Best Places to Visit in Italy

The Most Beautiful Places to Visit In Italy – Italian Tourist

It is no secret that Italy is an amazing place. It has so much so that it is now on most people’s bucket list. Italian cuisine, ancient historical sites, highly regarded art, beautiful small towns, enchanting countrysides, and stunning coastlines are unsurpassed.

Italy has a population: 60.36 million in 2021

The Colosseum, the Spanish Steps and the Sistine Chapel are iconic sights of Italian history. A trip to Italy would be incomplete without a trip to them all.

Italy is one of the most popular tourist destinations in the world. According to The World Bank, the country received nearly 95 million tourists last year, the third-most in Europe behind France and Spain and the sixth most globally behind the United States, China and Mexico.

For help deciding where to go in Italy, we compiled a list of the top locations based on affordability, season, sights and crowds. What’s your favourite destination in Italy?

Best Places to Visit in Italy

Rome, Italy, Population: 2.873 million


Rome, with its seven hills, had a mythical beginning.

According to legend, twin brothers Romulus and Remus – nursed by a she-wolf and fathered by a war god – founded the Eternal City. Even though historians tend to doubt the significance of Rome’s entry into the world, most travellers agree that Rome has something special to offer. Roma is sure to captivate you, whether a trip to Holy sees or the haunted Colosseum, an afternoon caffè in Piazza Navona, or a delicious plate of pasta at a trattoria.

Rome, Italy’s capital city, boasts a rich history with Octavian, Julius Caesar, and Hadrian. Other historic gems include the Pantheon, the Roman Forum, and dozens of churches. Foodies will be delighted with the superb Italian fare at the Vatican Museums, not to mention the gelato. Despite its momentous past, the city is also popular for its fast-paced lifestyle, sleek hotels, and cutting-edge restaurants.

Venice, Italy, Population: 261,905

Venice canal

If you’ve never been to Venice, you won’t believe how enthralling it really is. It may sound cliché, but once you set foot on its water, you’ll understand why. The Grand Canal can be found simply steps from the Santa Lucia train station.

Water taxis are coasting by with their passengers under the Ponte Degli Scalzi. It is possible to hear a violin serenading you, but it might not just be your imagination.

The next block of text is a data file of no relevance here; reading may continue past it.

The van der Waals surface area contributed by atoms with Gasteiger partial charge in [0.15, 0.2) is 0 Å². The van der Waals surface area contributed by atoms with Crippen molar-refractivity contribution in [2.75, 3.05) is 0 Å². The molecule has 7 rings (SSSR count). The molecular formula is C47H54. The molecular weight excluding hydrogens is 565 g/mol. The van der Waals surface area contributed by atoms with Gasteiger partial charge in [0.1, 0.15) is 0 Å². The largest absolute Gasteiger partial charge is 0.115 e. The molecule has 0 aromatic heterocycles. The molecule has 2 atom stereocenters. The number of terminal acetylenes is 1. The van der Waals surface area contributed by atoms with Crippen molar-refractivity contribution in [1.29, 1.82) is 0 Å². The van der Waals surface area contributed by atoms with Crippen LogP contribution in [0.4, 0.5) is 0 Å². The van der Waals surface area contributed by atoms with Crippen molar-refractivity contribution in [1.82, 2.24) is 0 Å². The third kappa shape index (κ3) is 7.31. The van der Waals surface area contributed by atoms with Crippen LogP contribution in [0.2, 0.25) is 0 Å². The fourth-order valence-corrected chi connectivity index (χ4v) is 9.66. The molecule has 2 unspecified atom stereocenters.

Gondola drivers sing and dance in the waterways of Venice at the perfect moment, as smitten couples glide along in their gondolas. A series of narrow passageways meander past Old World homes and storefronts and over bridges.

Get used to getting lost as maps aren’t beneficial here – join one of the best Venice tours to embrace the disorientation.

The magical atmosphere of this canal-clad city is its main attraction, but you’ll also find plenty of diversions.

There are great tours of the Doge’s Palace and St. Mark’s Basilica, works by Titian, Veronese, and other Venetian artists hang in the Gallerie dell’Accademia. Operas are performed at the Teatro La Fenice. Lido, Murano and Burano are nearby islands known for their beaches, glass, and lace.

Amalfi Coast, Italy, Population 70,000 to 80,000

Amalfi Coast, Italy

You may think that the Amalfi Coast is heaven on earth after taking one look at it. Those are the kind of spellbinding effects this stretch of coastline has on the 5 million visitors it gets each year.

There is nothing more majestic than Mount Etna; it’s a magnificent UNESCO World Heritage site located in the Campania region of Italy. The towering cliffs of the cape display vibrant vegetation, and multi-coloured islands are dotted with colourful seaside towns.

13 seaside towns are connected by the SS163 highway, one of the most scenic drives in the world. All Amalfi towns have their own distinctive characteristics, as well as a signature topography.

In Positano, famous for its cliff-side resorts and fine dining, the rich and famous flock, while Amalfi is the oldest maritime republic in Europe and once served as an important centre for commerce and trade in the Mediterranean.

If you aren’t afraid of climbing a few mountains, Ravello’s ancient villas will linger in your memory for years to come. In Praiano, you’ll find secluded beaches, while in Minori, you’ll find the world’s oldest pasta.

You can also stop at Cetara’s ancient Norman tower, which Hercules allegedly built. Regardless of how you choose to explore the Amalfi Coast, its beauty will have you giddy for weeks to come.

Florence, Italy, Population: 382,258

Florence, Italy